Siding companies often hike up labor prices when you agree to have one of their installers complete your project.
If you also need to remove existing siding, check whether hiring a separate contractor for the job is more affordable.
When dealing with contractors, try to obtain at least three quotes before making your decision to ensure you’re getting the best deal.
What Is The Best Aluminum Siding?
Aluminum siding manufacturers have decades of experience, allowing them to perfect their products.
Currently, the best aluminum siding products come from the following manufacturers:
- Royal Building Products
What Is The Return On Investment For Aluminum Siding?
The return on investment (ROI) for aluminum siding is typically around 70% but can go up to 77%, depending on your home’s ultimate resale value.
How Long Does Aluminum Siding Last?
On average, aluminum siding lasts around 40 years, making it one of the most cost-effective siding options.
Even better, it can last up to 50 years when properly maintained.
Did you know? Aluminum siding installed in warmer climates is likely to require replacing sooner since the weather conditions can cause extensive warping.
Benefits Of Aluminum Siding
Aluminum siding is among the least expensive siding options to install.
Besides the relatively low cost, this siding material offers numerous noteworthy benefits that make it a wise choice for many homeowners.
Aluminum Is Low-Maintenance
Unlike many siding materials, aluminum requires minimal maintenance.
All you need to do is rinse it off approximately once a year and repaint it when the color fades, usually after 10 to 15 years.
Aluminum Is Energy-Efficient
Aluminum is naturally a good insulator, keeping your home warmer in the winter and cooler in the summer.
As a result, you’ll notice a substantial decline in your utility bills.
If energy efficiency tops your list of priorities, choose a heavier variety of aluminum siding.
Aluminum Is Sturdy
Aluminum is highly resistant to many enemies of other popular siding options.
For starters, it doesn’t rust or absorb moisture like wood.
Similarly, it won’t swell in humidity or shrink in the heat.
This makes it an excellent choice for coastal homes.
Next, aluminum is insect-proof, making it the go-to choice for homeowners living in areas with frequent infestations of termites and carpenter ants.
And finally, aluminum is non-flammable.
As a result, this siding option is suitable for areas prone to wildfires. Since the material doesn’t burn, it also doesn’t emit hazardous fumes like vinyl.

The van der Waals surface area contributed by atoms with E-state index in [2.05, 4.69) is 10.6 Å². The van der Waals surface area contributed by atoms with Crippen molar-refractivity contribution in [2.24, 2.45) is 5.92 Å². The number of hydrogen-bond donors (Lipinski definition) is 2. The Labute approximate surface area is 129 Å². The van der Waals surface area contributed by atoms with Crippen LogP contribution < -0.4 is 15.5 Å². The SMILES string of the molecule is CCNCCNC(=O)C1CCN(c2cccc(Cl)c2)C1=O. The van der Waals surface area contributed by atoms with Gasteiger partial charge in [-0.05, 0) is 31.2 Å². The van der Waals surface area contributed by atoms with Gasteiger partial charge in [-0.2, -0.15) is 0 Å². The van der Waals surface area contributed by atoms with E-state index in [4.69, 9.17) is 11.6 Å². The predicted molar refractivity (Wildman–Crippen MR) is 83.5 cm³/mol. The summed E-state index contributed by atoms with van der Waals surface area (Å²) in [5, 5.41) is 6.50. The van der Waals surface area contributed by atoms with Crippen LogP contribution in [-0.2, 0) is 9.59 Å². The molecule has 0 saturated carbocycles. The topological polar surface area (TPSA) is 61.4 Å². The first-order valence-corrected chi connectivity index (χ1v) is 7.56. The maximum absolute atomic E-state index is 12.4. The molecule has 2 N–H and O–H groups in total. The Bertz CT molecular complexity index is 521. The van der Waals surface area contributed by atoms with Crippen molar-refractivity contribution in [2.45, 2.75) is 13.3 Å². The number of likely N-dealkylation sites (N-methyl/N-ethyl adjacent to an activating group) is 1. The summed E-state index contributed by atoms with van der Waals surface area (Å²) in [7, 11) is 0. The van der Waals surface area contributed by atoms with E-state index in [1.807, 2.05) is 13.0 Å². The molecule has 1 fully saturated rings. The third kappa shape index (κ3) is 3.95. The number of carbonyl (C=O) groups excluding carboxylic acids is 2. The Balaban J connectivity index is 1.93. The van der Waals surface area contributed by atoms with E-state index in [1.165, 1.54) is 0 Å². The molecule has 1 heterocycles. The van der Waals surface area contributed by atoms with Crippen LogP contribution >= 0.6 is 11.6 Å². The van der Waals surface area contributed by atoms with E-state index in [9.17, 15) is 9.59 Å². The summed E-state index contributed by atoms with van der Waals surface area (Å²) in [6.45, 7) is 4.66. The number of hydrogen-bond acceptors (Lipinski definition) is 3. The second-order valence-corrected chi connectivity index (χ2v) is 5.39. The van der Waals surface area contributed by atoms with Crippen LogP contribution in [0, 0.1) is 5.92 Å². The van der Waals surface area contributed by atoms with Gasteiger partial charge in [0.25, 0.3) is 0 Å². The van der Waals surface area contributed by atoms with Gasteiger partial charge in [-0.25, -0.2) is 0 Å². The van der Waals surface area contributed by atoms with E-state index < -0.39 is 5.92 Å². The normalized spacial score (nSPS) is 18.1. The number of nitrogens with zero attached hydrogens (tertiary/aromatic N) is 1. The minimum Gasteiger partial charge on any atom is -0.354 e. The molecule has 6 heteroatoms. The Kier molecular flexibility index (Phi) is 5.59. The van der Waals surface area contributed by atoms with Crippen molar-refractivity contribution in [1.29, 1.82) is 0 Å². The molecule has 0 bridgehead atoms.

Did you know? Insurance companies often give homeowners with aluminum siding on their homes a discount on their policies, thanks to the fireproof nature of this material.
Aluminum Is Durable
If the aluminum siding is installed and maintained correctly, it can last up to 50 years.
This impressive durability results from the siding’s manufacturing process.
During this process, the siding gets coated with chemicals to prevent corrosion.
Next, the color is baked on.
The final product is a sturdy material that doesn’t crack with age.
Aluminum Is Eco-Friendly
Most aluminum siding products are manufactured using recycled materials, and the siding itself is 100% recyclable.
As a result, aluminum is considered a green siding product.
Aluminum Is Cost-Effective
When you combine the relatively low cost of the material and the durability of the siding, you get one of the most cost-effective siding options on the market.
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Disadvantages Of Aluminum Siding
While aluminum offers many benefits, it also has some drawbacks that might deter homeowners from choosing this siding option.
Aluminum Dents and Scratches Easily
Aluminum is soft and lightweight, which makes it easy to work with.
However, these qualities also make aluminum siding prone to scratches and dents.
Once the color fades, repairing scratched aluminum siding will be more challenging due to the color match.
Homeowners who live in areas with frequent hailstorms or heavy traffic might want to avoid aluminum siding. Otherwise, they will need to repair their siding regularly.
Aluminum Makes Noise
Aluminum will slightly expand or contract with temperature changes.
These processes are usually accompanied by popping noises that many homeowners find annoying.
Also, aluminum siding can produce pinging noises when rattled by high winds.
Aluminum Fades in Color
Aluminum siding will inevitably fade in color in the sun.
Plus, the panels might become chalky over time.
Besides posing a challenge for color-matching damaged panels, this color fade also raises maintenance costs for aluminum siding.
In general, homeowners should repaint aluminum siding every 10 years.
Aluminum Siding vs Other Sidings
Having gone over the cost, advantages, and disadvantages of aluminum siding, let’s see how these factors compare against other popular siding options.
Aluminum vs Vinyl Siding
Vinyl is by far the most popular siding choice across the U.S., primarily due to its low cost.
Interestingly, vinyl is the only siding material less expensive than aluminum.
The cost of installing vinyl siding starts as low as $2.50 per square foot.
Unlike aluminum, vinyl isn’t prone to scratches.
It’s also available in a wider variety of styles and colors.
However, vinyl typically starts cracking and breaking as it ages.
Vinyl’s average lifespan is 30 to 40 years, compared to aluminum’s 40 to 50-year range.
Unlike aluminum, vinyl is non-recyclable, making it less eco-friendly.
Both material options are resistant to insects and rotting.
Aluminum vs Hardie Board
Hardie Board is a popular fiber cement siding product manufactured by James Hardie™, a household name in the fiber cement industry.
This product is manufactured to resemble wood, so it offers a much more natural appearance than aluminum.
Like aluminum, Hardie Board requires little to no maintenance.
It weathers storms better than aluminum without making noises or sustaining dents.